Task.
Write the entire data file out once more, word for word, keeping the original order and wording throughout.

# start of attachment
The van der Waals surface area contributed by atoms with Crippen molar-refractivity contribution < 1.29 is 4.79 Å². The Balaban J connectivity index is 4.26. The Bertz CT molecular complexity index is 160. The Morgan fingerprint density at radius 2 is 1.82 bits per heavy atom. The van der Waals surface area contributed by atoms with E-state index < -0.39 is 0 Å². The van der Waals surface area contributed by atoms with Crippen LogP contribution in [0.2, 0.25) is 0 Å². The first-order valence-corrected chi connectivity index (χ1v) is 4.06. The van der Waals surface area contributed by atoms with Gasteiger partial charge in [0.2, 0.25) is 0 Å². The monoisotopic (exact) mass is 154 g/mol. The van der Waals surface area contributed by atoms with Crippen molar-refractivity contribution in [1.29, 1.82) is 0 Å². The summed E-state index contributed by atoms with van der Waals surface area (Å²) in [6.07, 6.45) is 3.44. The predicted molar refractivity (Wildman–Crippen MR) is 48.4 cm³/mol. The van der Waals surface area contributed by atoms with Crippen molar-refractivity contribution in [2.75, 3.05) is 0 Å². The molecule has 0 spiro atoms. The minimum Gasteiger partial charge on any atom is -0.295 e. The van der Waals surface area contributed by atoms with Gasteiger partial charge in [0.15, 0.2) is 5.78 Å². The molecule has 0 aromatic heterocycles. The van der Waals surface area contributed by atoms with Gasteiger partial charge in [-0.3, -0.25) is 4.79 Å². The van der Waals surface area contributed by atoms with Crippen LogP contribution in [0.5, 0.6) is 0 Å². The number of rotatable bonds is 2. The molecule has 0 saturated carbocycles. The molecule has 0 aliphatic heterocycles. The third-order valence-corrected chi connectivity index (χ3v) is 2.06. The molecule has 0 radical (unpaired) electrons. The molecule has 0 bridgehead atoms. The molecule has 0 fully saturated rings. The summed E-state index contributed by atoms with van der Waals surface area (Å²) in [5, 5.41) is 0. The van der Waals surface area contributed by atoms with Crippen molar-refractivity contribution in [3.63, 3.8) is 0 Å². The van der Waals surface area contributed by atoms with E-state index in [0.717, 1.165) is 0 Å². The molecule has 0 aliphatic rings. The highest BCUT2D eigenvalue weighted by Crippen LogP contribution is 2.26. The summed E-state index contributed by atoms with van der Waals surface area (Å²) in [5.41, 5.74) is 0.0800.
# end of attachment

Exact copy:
The van der Waals surface area contributed by atoms with Crippen molar-refractivity contribution < 1.29 is 4.79 Å². The Balaban J connectivity index is 4.26. The Bertz CT molecular complexity index is 160. The Morgan fingerprint density at radius 2 is 1.82 bits per heavy atom. The van der Waals surface area contributed by atoms with E-state index < -0.39 is 0 Å². The van der Waals surface area contributed by atoms with Crippen LogP contribution in [0.2, 0.25) is 0 Å². The first-order valence-corrected chi connectivity index (χ1v) is 4.06. The van der Waals surface area contributed by atoms with Gasteiger partial charge in [0.2, 0.25) is 0 Å². The monoisotopic (exact) mass is 154 g/mol. The van der Waals surface area contributed by atoms with Crippen molar-refractivity contribution in [1.29, 1.82) is 0 Å². The summed E-state index contributed by atoms with van der Waals surface area (Å²) in [6.07, 6.45) is 3.44. The predicted molar refractivity (Wildman–Crippen MR) is 48.4 cm³/mol. The van der Waals surface area contributed by atoms with Crippen molar-refractivity contribution in [2.75, 3.05) is 0 Å². The molecule has 0 spiro atoms. The minimum Gasteiger partial charge on any atom is -0.295 e. The van der Waals surface area contributed by atoms with Gasteiger partial charge in [0.15, 0.2) is 5.78 Å². The molecule has 0 aromatic heterocycles. The van der Waals surface area contributed by atoms with Gasteiger partial charge in [-0.3, -0.25) is 4.79 Å². The van der Waals surface area contributed by atoms with Crippen LogP contribution in [0.5, 0.6) is 0 Å². The number of rotatable bonds is 2. The molecule has 0 saturated carbocycles. The molecule has 0 aliphatic heterocycles. The third-order valence-corrected chi connectivity index (χ3v) is 2.06. The molecule has 0 radical (unpaired) electrons. The molecule has 0 bridgehead atoms. The molecule has 0 fully saturated rings. The summed E-state index contributed by atoms with van der Waals surface area (Å²) in [5, 5.41) is 0. The van der Waals surface area contributed by atoms with Crippen molar-refractivity contribution in [3.63, 3.8) is 0 Å². The van der Waals surface area contributed by atoms with E-state index in [0.717, 1.165) is 0 Å². The molecule has 0 aliphatic rings. The highest BCUT2D eigenvalue weighted by Crippen LogP contribution is 2.26. The summed E-state index contributed by atoms with van der Waals surface area (Å²) in [5.41, 5.74) is 0.0800.